On the concept of Permanent Subsistence Zones, I've considered how this could be practiced within a city. The idea of both altering and seizing territory through occupations and blockades, backed by whatever tactical self defense and/or evasion which makes sense in the circumstances, seems to have some potential. The objective would be to rewild as large of an area of the city and surrounding area. This would be a process of neighbors communicating with each other and starting subsistence while permanently shutting down all work and production. Beginning a process of breaking down and spreading out.
Another aspect of this involves smaller battles. Perhaps neighbors that no longer wants police in their neighborhood shut down the police substation so police can't get in after they are chased out. Beating development to the punch and creating a permaculture experiment on a lot that was going to have a new building constructed on top of it. Consistently maintain blockades on road corridors where wildlife are regularly killed in an attempt to immediately shut down that corridor. Defend homeless encampments from being destroyed. And so on.
Not sure if all the bugs have been hammered out of this idea, but was looking for feedback on it.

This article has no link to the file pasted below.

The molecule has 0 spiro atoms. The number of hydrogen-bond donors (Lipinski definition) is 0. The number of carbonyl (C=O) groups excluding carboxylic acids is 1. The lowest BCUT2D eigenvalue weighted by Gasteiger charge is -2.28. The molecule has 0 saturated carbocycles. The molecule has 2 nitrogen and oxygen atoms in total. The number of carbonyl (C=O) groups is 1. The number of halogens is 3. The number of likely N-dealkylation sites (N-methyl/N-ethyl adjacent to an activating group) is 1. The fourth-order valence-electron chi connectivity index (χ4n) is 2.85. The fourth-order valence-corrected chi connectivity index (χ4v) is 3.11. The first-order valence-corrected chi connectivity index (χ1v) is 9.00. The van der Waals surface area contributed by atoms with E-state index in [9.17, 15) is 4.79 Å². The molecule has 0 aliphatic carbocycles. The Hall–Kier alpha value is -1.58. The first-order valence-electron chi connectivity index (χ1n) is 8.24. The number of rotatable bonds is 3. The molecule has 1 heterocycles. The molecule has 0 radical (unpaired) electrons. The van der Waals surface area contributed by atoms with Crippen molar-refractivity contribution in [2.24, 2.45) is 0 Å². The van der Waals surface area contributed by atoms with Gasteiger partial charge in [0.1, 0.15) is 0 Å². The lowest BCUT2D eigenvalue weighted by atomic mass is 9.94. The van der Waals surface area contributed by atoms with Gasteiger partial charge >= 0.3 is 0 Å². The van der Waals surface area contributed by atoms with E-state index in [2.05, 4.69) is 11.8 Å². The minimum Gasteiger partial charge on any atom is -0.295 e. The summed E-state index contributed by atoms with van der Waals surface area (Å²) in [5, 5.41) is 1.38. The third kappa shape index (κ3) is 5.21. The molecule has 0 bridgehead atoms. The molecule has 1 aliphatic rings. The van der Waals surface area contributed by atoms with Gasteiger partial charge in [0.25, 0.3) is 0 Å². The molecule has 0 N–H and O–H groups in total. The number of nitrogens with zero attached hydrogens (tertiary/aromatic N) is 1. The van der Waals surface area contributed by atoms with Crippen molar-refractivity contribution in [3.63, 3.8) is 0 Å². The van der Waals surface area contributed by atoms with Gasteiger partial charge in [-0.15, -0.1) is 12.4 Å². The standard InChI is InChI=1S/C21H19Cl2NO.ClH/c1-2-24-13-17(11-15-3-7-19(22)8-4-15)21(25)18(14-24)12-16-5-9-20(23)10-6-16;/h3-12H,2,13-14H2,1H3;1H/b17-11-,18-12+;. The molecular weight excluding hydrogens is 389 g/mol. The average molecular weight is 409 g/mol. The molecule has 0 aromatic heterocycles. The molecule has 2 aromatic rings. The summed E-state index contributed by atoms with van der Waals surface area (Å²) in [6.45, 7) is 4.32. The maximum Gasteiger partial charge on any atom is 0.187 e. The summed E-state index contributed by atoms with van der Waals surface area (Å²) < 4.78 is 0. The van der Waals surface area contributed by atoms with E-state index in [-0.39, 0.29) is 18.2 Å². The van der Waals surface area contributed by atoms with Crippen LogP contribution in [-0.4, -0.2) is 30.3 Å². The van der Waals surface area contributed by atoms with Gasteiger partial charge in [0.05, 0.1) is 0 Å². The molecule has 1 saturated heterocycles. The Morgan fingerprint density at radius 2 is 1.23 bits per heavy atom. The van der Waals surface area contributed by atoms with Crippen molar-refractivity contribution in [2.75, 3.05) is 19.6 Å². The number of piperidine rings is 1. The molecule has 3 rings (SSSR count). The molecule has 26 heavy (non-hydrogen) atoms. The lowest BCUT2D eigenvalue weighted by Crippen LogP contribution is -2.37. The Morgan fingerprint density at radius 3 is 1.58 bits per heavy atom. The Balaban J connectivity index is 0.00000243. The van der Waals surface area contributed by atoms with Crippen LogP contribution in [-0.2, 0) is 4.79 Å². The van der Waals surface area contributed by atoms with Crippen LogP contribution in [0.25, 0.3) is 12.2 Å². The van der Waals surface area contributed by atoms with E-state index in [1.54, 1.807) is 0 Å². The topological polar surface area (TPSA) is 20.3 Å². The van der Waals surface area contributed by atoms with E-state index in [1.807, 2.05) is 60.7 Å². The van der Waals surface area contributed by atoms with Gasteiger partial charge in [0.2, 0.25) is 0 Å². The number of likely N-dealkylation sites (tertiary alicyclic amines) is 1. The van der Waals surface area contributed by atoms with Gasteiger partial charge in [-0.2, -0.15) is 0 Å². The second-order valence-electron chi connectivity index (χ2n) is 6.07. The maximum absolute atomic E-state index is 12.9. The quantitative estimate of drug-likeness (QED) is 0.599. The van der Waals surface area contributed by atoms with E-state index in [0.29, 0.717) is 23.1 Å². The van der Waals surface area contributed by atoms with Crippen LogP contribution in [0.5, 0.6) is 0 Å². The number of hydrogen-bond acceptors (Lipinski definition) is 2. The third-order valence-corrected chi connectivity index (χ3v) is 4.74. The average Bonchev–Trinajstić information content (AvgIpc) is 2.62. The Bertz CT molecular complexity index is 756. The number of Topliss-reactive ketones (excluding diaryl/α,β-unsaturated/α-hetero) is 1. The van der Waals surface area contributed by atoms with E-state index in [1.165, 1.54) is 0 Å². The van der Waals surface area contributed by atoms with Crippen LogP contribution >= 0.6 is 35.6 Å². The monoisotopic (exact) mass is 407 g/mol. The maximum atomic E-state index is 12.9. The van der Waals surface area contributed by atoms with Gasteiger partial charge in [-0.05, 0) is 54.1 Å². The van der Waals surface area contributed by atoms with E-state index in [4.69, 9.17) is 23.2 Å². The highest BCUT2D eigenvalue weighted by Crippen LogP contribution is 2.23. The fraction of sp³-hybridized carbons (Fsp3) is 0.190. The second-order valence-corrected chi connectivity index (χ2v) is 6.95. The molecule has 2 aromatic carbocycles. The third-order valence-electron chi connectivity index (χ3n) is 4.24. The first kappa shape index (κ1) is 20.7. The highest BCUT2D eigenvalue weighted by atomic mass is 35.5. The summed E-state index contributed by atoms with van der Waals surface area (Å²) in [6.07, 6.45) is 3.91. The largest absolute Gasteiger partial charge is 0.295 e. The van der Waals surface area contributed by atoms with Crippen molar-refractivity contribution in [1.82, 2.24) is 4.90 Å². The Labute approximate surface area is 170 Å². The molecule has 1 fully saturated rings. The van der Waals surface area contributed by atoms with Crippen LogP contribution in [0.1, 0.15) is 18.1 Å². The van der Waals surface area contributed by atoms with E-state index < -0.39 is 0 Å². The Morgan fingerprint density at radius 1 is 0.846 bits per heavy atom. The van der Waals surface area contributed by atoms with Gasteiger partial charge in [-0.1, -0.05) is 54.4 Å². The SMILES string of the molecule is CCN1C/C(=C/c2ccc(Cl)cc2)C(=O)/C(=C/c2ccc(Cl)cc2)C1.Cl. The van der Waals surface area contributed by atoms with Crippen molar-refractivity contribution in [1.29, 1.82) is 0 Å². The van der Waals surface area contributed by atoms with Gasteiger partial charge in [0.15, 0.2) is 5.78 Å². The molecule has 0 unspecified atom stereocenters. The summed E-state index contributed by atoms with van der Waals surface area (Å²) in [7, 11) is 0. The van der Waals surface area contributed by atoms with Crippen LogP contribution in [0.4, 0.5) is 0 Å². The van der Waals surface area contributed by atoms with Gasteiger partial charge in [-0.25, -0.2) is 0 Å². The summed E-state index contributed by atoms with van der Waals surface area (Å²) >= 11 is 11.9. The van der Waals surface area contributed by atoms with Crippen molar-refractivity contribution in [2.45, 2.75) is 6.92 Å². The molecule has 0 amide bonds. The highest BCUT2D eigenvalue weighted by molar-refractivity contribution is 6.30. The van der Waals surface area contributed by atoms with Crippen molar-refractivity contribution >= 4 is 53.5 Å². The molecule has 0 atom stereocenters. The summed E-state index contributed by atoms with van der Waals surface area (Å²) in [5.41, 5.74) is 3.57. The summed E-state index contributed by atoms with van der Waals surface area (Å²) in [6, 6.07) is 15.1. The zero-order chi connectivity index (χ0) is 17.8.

I absolutely love abandoned places and a number of "reclaimed" ones. But one thing that always makes me cringe, and any talk about urban spaces brings this to mind, is while it's amazing seeing life regrow and take over where concrete and steel are rotting, urban farming/foraging is really not a healthy alternative. I see the allure behind it, but urban soil have some of the greatest concentrations of heavy metals of any soil in the world. If people were going to reclaim soil by seeding oyster mushroom rhizomes, which will purge/cleanse without retaining impurities, then that's a good start. But a lot of veggies and things like lichen just absorb them.
"There is no light at the end of the Carpal Tunnel." - Bob Black
Seriously looking into getting these people's book when it comes out, because this stuff seems fascinating. I am sorry I missed these people when they were in New Orleans, but it couldn't be helped. radicalmycology.com/